Dynatrace is the only Kubernetes monitoring solution that provides continuous automation and full-stack advanced observability without changing code, container images, or deployments. By deploying OneAgent via the OneAgent Operator in Kubernetes environments, application teams can understand and ensure that their applications deliver the expected value and performance.
Get instant operational insights into your Kubernetes pods and namespaces
In Kubernetes environments, operating and successfully running your production applications and microservices requires getting additional insights into your Kubernetes infrastructure including the cluster, nodes, and pods that encapsulate and run the apps. In order to understand if your workloads run as expected you might want to make sure that you don’t have any pods that are stuck in pending phase. One reason for pending pods might be that you’ve run short of resources due to configured namespace resource quotas. Therefore, you should also track the resource allocation of pods per namespaces to find out which pods and namespaces allocate the most CPU or memory resources from your cluster.
With the release of Dynatrace version 1.196 we’ve extended our full-stack Kubernetes workload and infrastructure observability with a focus on pods and the use of namespaces. This will help your application and platform operations teams to understand if Kubernetes manages your workloads properly, including optimal resource allocations:
- Easily identify failed and pending pods by understanding the pod phases of your workloads
- Find the most resource intensive pods and be proactively alerted if they aren’t running as expected
- Manage visibility into your observability data based on Kubernetes labels
Easily identify failed and pending pods by understanding the pod phases of your workloads
When users deploy workloads on Kubernetes environments the resulting pods might run through different phases in their lifecycle. The possible values for pod phases are Pending, Running, Succeeded, Failed, and Unknown.
- A pending pod is one that’s already available in the Kubernetes system but not yet successfully running on a node.
- A pod is in running phase when all containers in the pod have been created on a node; they don’t necessarily need to to be running to be successful though. As long as one of multiple containers is running or starting, the pod is in running phase.
- A pod’s phase transitions to failed if all containers exit with failure and the pod’s restart policy hasn’t restarted any of the containers.
- A pod’s phase transitions to succeeded when all containers exit with success and the restart policy doesn’t restart any containers.
Getting an overview and identifying which pods are in a failed state or are stuck in pending phase allows you to take action and double check why pods are in a non-running state and if the performance of deployed applications is affected.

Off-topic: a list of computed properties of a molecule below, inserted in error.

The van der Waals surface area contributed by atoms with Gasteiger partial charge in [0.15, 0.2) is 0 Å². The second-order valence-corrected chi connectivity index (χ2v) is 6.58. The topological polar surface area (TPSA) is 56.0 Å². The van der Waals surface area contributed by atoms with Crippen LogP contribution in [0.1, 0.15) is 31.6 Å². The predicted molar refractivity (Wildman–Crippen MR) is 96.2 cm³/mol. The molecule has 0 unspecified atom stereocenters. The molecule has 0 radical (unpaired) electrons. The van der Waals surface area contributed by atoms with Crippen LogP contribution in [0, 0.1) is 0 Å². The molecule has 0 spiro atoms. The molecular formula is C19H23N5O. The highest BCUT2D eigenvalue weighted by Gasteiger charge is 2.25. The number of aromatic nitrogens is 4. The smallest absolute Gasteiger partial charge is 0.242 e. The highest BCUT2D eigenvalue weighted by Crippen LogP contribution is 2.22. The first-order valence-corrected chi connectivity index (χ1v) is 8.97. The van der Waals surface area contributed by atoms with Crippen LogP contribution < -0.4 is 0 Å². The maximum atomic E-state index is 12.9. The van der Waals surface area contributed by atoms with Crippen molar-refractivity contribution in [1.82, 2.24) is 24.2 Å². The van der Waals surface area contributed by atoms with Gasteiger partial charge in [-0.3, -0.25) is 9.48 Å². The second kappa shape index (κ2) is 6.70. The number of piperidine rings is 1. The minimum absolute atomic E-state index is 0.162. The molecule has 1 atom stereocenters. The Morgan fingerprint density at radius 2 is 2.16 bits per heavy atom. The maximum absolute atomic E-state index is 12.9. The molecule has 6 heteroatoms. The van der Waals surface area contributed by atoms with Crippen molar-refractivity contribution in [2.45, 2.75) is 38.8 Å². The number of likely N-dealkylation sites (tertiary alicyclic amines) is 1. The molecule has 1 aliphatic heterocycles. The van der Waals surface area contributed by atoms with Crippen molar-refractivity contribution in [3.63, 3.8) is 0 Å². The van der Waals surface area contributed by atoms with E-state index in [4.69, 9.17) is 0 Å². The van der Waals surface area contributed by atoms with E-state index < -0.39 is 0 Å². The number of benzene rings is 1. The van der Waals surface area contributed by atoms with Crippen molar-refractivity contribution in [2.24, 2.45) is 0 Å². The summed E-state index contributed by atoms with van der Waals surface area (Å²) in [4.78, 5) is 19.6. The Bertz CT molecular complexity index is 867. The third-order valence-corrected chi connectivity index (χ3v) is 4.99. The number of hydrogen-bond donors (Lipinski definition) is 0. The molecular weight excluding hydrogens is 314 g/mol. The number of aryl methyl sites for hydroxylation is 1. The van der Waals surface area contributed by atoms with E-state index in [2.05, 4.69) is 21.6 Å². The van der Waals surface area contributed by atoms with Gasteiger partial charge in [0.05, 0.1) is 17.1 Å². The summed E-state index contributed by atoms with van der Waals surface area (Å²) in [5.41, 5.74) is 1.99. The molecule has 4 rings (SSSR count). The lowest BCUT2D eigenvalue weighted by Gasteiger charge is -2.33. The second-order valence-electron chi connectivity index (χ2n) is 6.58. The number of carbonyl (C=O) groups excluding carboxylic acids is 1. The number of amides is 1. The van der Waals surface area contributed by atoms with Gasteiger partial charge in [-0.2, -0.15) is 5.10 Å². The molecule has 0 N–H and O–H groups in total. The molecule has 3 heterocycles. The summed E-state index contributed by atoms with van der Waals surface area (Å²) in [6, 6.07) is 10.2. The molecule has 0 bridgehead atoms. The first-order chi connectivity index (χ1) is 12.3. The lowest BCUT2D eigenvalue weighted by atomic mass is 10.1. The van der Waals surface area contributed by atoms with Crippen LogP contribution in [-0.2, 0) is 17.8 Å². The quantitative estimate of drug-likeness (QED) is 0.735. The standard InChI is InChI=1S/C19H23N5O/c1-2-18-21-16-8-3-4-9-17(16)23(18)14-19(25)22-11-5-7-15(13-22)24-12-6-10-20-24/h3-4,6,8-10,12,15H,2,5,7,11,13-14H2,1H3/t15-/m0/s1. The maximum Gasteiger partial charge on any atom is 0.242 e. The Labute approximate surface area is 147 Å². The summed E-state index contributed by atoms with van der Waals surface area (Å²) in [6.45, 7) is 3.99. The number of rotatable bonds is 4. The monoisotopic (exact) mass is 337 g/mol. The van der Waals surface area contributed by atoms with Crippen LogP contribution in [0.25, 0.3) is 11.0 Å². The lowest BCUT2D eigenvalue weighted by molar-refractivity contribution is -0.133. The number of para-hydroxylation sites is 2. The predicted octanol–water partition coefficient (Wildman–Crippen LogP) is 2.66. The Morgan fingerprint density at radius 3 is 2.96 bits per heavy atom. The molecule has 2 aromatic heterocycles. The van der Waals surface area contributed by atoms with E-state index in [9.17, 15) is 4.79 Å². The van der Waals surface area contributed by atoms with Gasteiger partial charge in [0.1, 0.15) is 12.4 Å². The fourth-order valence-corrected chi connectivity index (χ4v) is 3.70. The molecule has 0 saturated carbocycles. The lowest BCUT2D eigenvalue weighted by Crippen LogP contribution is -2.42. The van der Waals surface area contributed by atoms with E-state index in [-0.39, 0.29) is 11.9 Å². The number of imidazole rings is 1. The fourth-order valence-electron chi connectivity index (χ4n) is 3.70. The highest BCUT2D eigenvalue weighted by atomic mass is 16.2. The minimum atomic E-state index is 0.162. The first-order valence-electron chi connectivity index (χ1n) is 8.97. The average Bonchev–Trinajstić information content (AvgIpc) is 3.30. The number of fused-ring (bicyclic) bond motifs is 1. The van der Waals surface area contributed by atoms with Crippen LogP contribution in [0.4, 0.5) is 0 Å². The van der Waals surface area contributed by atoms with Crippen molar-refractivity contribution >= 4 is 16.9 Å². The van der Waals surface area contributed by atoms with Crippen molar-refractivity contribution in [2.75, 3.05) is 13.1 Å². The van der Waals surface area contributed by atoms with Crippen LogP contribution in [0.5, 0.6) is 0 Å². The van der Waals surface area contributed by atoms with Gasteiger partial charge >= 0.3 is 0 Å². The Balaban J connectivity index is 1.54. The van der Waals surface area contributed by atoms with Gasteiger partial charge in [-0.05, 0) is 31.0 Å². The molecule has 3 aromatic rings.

Find the most resource intensive pods and be proactively alerted if they aren’t running as expected
In addition to the existing Kubernetes metrics we’ve introduced a number of new metrics you might want to use in your dashboards. You can use these metrics to track the health and resource usage of pods, namespaces, and containers, and to define custom alerts based on these entities.
|Pods [Pod phase, Reason]
|CPU limit quota [Resource quota name]
|CPU limit quota used [Resource quota name]
|CPU requests quota [Resource quota name]
|CPU requests quota used [Resource quota name]
|Memory limit quota [Resource quota name]
|Memory limit quota used [Resource quota name]
|Memory requests quota [Resource quota name]
|Memory requests quota used [Resource quota name]
|Pods count quota [Resource quota name]
|Pods count quota used [Resource quota name]
An example overview dashboard for Kubernetes cluster and pod health might look like the following. Please note that a dashboard like the one below will be made available out-of-the-box in Dynatrace environments in a later release.
While this dashboard nicely shows you an overview of the available cluster resources, pod phases and pod resource utilization, we also introduced dedicated metrics for tracking namespace resource quotas and usage.
Manage visibility into your observability data based on Kubernetes labels
Labels are a powerful concept in Kubernetes for attaching additional information to Kubernetes objects like pods, namespaces, workloads, and nodes. Labels help users to organize their objects and interact with the Kubernetes API when selecting subsets of these objects. Dynatrace imports pod labels of all processes that are monitored in a pod by a OneAgent code module. The respective pods need to have the permission to access this meta-information via the Kubernetes API which requires additional permissons in the pod’s service account.
At Dynatrace, we’re always striving to improve and help our customers to do more with less. This is why we now import all labels from workloads, pods, namespaces, and nodes into Dynatrace and make them available on the pages where you need them for filtering hosts, technologies, workloads (cloud applications), and, going forward, also services.
You can also leverage Kubernetes labels in management zones to control visibility into Kubernetes workloads and namespaces.
How to get started
These new features and metrics require:
- ActiveGate version 1.195+
- Dynatrace version 1.196+
- The Show workloads and cloud applications setting must be enabled on the Kubernetes settings page
- Latest service accounts settings for ActiveGate permissions
There’s more on the way
We have some amazing features in our pipeline, including:
- Ingest of any metrics from Prometheus exporters in Kubernetes environments
- Out-of-the-box dashboard for Kubernetes cluster overview
- Filtering and alerting on Kubernetes events